The first 3D-printed village
2020/02/08 — Elegantly arranged pillows on the veranda, designer leather chairs, and a sophisticated reading lamp in the living room: The first 3D-printed houses – the results of a development project involving New Story, Icon, and Échale in Mexico – look like they were taken from a brochure for furniture or refined vacation homes.
Currently under construction in the southeast Mexican state of Tabasco, the world’s first 3D-printed village is actually being built for the poorest of the poor. It will offer affordable housing to people who, according to New Story, previously lived in simple shacks and subsisted on less than three dollars (U.S.) per day. For the next seven years, families selected based on need will be able to rent these chic domiciles for 400 pesos (around U.S.$20) per month.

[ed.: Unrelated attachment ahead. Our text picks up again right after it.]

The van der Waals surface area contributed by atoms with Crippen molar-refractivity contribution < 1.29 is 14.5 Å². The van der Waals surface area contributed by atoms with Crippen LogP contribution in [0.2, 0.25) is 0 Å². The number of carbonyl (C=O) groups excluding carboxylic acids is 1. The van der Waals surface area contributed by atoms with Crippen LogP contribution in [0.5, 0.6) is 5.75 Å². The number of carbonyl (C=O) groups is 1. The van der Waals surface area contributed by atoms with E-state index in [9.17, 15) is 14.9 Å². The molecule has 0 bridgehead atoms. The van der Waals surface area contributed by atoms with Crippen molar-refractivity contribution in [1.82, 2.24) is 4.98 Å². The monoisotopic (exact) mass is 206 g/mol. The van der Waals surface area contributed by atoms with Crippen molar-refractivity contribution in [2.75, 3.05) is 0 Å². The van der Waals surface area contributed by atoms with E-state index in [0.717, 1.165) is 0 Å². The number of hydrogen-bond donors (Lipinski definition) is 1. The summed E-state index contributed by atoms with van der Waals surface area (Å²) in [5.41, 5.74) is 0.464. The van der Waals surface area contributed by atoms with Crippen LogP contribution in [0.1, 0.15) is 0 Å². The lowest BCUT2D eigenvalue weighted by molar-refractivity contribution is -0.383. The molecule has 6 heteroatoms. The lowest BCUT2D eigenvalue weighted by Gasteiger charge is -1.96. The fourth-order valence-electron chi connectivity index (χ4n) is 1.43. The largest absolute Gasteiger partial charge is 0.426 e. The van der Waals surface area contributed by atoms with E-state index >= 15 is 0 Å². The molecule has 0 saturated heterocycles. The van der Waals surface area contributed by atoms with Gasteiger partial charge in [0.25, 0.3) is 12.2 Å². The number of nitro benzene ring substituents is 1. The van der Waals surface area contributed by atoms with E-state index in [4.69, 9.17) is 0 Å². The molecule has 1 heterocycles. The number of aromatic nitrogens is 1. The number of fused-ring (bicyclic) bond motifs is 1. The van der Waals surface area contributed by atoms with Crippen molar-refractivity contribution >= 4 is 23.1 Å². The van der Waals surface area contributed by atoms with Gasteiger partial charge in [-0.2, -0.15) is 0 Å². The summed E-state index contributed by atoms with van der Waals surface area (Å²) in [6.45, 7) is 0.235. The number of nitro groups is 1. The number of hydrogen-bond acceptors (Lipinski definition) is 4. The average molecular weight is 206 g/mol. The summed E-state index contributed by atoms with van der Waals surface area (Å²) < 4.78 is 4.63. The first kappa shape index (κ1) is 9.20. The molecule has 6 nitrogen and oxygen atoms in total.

A total of 50 bungalows are to be 3D-printed in Tabasco, each of which will include two bedrooms, a living room, a kitchen, and a bathroom across 46.5 square meters. The walls take just 24 hours to build thanks to Vulcan II systems provided by Icon. These printers use a nozzle to apply successive layers of a special concrete mixture called »Lavacrete«. Meanwhile, the foundations, doors, roofs, and appointments of the houses are all being installed using traditional manual methods. New Story declined to provide information on the cost of each house.